Count for this day the evening of the date posted above.
Counting the Omer begins the second night of Passover, which is April 9, 2020. The last day of counting is May 27, 2020.
You can learn more about the history and practice of counting the Omer here.
day1: qualities of focus
The first week of the Omer is focused on loving-kindness (chesed).
The first day of each week is also focused on loving-kindness (chesed).
We begin the Omer journey with a double dose of loving-kindness!
the blessing for counting the Omer
It’s traditional to say a blessing each evening, followed by reciting which day it is in the seven week Omer journey. I’ve provided a version in English, one using feminized language for God, and one using the tradition (masculine) Hebrew.
Use whichever Hebrew and/or English versions work for you!
English version of the blessing
Blessed are you, Eternal One-ness, Source and Breath of All Life, that has made us holy with your mitzvot, and compels us to count the Omer.
If you prefer feminine God language in Hebrew:
בְּרוּכָה אַתְּ יָהּ אֱלֹהֵינוּ רוּחַ הָעוֹלָם אֲשֶׁר קִדְּשָׁנוּ בִּמְצַוְּתָהּ וְצִוָּנוּ עַל סְפִירַת הָעֹמֶר
B’rukhah at Yah Eloheynu khay ha’olamim asher kideshatnu bemitzvoteha vetzivatnu al sefirat ha’omer.
If you prefer masculine God language, or just like the traditional way of saying the blessing:
בָּרוּךְ אַתָּה אֲדֹנָי אֱלֹהֵינוּ מֶלֶךְ הָעוֹלָם אֲשֶׁר קִדְּשָׁנוּ בְּמִצְוֹתָיו וְצִוָּנוּ עַל סְפִירַת הָעֹמֶר
Baruch ata adonai, eloheynu melech ha-olam, asher kidshanu b’mitzvotav vitzivanu al seﬁrat ha-omer.
Each morning, I’ll post the blessing and which day of the Omer is being counted next (after sunset that day.)
Here’s today’s count, in Hebrew (transliterated), and English.
Ha-yom yom echad la-omer.”
“Today is the first day of the Omer.”
Let me know if you have any questions. I’ve never done this before via blog post, and need your help to make sure everything works!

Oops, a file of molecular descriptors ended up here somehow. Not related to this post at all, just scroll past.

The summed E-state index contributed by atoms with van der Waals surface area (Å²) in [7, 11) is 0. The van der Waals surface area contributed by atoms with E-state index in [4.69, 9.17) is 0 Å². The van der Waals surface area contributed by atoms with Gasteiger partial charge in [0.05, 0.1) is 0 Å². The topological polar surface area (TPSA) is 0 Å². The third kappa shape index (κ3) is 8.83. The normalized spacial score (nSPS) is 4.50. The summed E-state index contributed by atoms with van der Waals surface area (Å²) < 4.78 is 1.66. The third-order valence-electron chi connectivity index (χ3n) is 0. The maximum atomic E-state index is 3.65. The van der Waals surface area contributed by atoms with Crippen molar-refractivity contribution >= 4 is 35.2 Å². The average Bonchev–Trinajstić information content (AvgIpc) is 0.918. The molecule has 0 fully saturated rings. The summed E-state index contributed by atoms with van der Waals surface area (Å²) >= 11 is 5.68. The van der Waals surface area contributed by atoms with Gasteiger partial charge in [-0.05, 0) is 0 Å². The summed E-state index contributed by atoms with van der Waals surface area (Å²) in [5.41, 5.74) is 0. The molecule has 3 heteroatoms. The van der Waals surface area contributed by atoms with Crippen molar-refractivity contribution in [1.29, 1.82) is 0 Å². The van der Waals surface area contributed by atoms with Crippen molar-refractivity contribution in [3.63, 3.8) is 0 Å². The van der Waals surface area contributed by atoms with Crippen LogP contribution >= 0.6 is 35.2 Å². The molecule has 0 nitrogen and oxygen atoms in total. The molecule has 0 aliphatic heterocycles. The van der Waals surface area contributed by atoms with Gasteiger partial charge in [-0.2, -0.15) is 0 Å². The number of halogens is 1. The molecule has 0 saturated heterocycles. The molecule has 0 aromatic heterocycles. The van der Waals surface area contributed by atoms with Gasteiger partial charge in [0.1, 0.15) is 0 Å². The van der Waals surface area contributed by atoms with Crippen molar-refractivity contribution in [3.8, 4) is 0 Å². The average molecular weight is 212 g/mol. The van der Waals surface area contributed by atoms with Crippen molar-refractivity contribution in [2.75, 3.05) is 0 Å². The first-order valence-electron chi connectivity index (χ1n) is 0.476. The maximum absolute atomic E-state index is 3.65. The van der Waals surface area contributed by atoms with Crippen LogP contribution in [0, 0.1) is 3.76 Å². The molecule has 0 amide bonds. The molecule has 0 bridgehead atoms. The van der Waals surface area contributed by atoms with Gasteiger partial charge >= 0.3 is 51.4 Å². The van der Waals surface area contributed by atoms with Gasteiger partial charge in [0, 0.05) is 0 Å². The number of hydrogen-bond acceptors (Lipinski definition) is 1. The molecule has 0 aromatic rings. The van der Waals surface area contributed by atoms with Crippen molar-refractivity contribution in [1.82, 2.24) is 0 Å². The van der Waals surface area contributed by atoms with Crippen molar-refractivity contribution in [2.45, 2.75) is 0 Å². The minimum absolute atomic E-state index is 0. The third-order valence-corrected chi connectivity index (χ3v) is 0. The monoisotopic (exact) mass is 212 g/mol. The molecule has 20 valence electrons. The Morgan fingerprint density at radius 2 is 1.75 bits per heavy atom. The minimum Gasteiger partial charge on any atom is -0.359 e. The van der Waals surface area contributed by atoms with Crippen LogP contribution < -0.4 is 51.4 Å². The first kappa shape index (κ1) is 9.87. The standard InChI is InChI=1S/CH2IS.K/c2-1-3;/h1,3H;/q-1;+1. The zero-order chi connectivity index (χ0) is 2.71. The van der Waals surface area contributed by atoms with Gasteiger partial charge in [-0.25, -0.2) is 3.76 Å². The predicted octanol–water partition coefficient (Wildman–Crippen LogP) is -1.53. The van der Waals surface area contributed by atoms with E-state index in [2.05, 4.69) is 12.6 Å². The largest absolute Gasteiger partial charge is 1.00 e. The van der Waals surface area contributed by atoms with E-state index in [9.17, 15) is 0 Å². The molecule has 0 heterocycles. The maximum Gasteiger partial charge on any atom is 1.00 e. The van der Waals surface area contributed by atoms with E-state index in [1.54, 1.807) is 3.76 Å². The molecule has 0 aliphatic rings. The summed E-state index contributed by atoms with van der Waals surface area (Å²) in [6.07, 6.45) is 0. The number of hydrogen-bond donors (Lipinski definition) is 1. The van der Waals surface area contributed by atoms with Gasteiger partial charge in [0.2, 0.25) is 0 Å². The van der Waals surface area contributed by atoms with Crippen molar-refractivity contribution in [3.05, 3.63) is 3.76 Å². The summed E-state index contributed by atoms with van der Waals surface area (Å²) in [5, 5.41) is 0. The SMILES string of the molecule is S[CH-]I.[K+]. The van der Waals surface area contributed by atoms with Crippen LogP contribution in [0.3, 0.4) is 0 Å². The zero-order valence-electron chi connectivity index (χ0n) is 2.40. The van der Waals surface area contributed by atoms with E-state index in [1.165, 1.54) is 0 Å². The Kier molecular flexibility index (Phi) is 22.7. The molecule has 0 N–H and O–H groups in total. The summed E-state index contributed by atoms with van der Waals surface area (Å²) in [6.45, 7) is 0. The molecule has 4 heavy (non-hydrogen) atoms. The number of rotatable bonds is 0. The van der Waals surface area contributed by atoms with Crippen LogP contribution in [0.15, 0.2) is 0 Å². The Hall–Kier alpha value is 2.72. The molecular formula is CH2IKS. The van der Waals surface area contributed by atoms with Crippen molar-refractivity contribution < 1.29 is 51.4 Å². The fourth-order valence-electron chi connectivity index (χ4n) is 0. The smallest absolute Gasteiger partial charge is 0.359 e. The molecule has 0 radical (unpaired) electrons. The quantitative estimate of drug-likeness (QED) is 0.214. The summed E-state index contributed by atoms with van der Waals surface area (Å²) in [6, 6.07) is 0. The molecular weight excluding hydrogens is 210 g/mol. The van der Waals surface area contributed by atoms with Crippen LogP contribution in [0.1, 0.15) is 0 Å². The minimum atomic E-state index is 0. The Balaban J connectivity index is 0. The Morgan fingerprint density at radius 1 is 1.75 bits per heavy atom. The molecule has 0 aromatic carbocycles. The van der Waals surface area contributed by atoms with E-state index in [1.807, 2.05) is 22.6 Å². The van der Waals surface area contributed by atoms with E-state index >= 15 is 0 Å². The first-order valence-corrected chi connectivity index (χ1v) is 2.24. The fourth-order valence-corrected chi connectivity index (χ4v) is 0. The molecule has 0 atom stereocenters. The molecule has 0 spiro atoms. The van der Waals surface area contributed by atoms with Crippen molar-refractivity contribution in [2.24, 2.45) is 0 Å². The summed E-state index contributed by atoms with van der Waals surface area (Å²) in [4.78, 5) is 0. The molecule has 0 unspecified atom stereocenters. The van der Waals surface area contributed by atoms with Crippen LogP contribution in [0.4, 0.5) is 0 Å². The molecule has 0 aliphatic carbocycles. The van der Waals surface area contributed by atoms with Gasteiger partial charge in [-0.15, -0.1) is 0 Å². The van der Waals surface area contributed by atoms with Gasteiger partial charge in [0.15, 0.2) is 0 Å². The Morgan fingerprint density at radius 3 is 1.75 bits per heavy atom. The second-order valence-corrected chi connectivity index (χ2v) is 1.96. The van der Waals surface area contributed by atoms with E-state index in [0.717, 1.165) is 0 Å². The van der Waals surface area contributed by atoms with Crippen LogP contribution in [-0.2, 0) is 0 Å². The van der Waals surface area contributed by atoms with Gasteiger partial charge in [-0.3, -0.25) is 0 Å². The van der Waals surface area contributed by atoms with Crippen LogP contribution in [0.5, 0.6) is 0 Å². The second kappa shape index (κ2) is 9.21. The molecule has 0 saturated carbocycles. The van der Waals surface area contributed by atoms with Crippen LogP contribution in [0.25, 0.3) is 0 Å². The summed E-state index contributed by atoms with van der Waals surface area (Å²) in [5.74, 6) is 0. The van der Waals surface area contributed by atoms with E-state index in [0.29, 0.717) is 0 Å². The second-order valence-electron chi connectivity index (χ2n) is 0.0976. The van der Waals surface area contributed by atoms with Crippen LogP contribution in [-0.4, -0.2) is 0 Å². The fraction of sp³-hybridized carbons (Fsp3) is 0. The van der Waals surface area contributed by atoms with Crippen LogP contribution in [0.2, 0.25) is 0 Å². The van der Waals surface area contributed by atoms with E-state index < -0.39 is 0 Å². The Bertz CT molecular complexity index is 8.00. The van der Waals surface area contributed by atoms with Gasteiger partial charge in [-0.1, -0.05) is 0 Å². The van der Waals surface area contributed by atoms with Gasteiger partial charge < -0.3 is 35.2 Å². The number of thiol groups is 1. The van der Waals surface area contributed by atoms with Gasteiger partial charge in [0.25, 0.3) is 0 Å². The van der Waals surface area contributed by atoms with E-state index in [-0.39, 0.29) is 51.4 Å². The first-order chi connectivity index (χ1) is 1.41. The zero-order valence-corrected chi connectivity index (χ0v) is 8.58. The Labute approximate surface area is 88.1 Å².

prefer Hebrew script?
If you prefer to read the blessing in Hebrew, check out this app.
Or look in your favorite siddur (prayer book). It can often be found at the end of the evening service.
today’s poetic meditation
I’m posting a poetic meditation for each day to enhance the journey. Each meditation is focused on the kabbalistic qualities (sefirot) associated with the day.
Some people like to read the meditations when they say the blessing at night. Others like to contemplate them in the morning to provide spiritual nourishment for the day’s activities.
Experiment, and see what works for you!
chesed b’chesed: starting with love
Take a breath. Look around. Hear the shofar, the sound of the ram's horn, beckon from another time of year, calling you to kindness, to strength, to balance, calling on your endurance, wonder, gratitude, calling for your creativity, your presence. Awaken to it. Let it open you to beauty, even in difﬁcult times. Take in the goodness that surrounds you. Kindness rests within kindness. This is the platform from which we begin our ascent. Notice the journey you have already taken. Look back at the terrain. Remember its variations, its constancies. Turn again and look ahead. The mountain on the horizon is your heart’s deepest wisdom. Take time to notice its shape and size from afar, the path to reach it. Feel the ground beneath your feet, trust the earth which holds you, the Universal Generosity that contains within it all the kindnesses you have ever known, or could want to know. Step up to the ﬁrst gate, cross the threshold, and see what awaits.
Prefer to hold a book in your hand?
You can get Rabbi Shifrah’s book, “Omer/Teshuvah: 49 Poetic Meditations for Counting the Omer or Turning toward a New Year.” Inbterested? Email firstname.lastname@example.org .